When first coined, the phrase 'modern browser' (which may well have inspired the original 'modern shell' codename for the Start screen, as it's driven by the hardware acceleration in Internet Explorer) was code for, well, anything but Internet Explorer. Since IE 8, Microsoft has been hard at work updating Internet Explorer and adding support for key web standards, joining in at the W3C and proposing new standards for things like performance measurement as well as contributing thousands of test cases to tot up how much of a given standard a browser gets right.
With the notable exception of WebGL which Microsoft sees as both difficult to develop and a security risk, Internet Explorer 10 is clearly a modern browser.
It's fast as well; significantly faster than IE9 on the same hardware, for example. And unless a site is artificially blocking IE10 (or getting the user agent check wrong), there are very few sites that won't work well in IE 10.
IE10 is more secure as well. Tabs are isolated from each other with what Microsoft calls an Enahnced Protection More sandbox and InPrivate browsing is isolated per tab rather than per session. As well as inheriting all the security features that protect other programs in Windows 8, Microsoft is randomising the memory address used for all the different modules IE loads into memory so it's harder for malware to predict what memory to attack. The SmartScreen site and download reputation service is still in IE, but it's also used by Windows itself so you're protected whatever browser you use.
Modern and desktop
The 'modern' interface version of IE has the same browser engine as desktop IE, with a simpler interface. Most of the time you just see the website. The multiple tabs aren't quite a substitute for being able to see more than one website on screen at once and if you open several sites from other apps in quick succession, you may find the page you want is hidden away in a tab rather than being what you see in the browser, but as soon as you open the app bar (the bar of commands that appears when you swipe up or right click) you'll see the tab list. Right-click or swipe to get the address bar; as soon as you select it IE shows you frequent and pinned sites you can pick from and it searches your history as you type. The best match appears in the address bar so you can select it quickly; other matches are in finger-friendly tiles that also show you both the URL and title clearly.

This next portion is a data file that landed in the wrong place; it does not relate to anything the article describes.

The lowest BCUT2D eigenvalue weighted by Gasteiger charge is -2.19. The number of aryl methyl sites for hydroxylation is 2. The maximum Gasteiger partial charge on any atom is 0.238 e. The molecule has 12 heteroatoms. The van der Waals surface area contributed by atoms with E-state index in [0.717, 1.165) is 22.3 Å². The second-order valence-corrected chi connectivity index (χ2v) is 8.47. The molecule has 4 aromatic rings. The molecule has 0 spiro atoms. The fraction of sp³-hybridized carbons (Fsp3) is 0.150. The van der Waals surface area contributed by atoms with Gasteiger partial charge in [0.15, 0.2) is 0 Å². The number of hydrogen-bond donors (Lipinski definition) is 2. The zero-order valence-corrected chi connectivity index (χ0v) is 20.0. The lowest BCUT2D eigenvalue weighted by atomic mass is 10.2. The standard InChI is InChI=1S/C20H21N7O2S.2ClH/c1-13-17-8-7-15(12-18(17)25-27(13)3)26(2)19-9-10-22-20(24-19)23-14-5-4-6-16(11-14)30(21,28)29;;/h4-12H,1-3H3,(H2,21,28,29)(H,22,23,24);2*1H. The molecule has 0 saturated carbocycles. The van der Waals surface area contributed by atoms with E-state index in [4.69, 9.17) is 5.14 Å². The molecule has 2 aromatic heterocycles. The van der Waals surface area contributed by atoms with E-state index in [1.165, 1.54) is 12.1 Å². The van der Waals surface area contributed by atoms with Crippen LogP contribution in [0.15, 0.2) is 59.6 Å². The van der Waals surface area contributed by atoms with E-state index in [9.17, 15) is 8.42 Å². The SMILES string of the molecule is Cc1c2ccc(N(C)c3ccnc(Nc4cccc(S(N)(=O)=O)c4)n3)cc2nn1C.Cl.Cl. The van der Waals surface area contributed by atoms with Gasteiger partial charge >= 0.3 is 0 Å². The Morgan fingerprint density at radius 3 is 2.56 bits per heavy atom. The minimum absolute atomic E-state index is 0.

Pinning sites you use frequently to the Start screen is a fast way to get to them (you can choose whether they open in the 'modern' or desktop version of IE). For most sites, that gives you just the IE icon on a shade of blue, but if sites have the right size of favicon (32x32) you see that on a tile themed to the main colour of the icon – like a pinned site on the Windows taskbar. If a site has a jump list you can't use it from the Start screen but you can use it from the app bar. You can also choose whether the sites you pin to the Start menu or links you click in email and tweets open in the 'modern' UI IE10 or desktop IE10.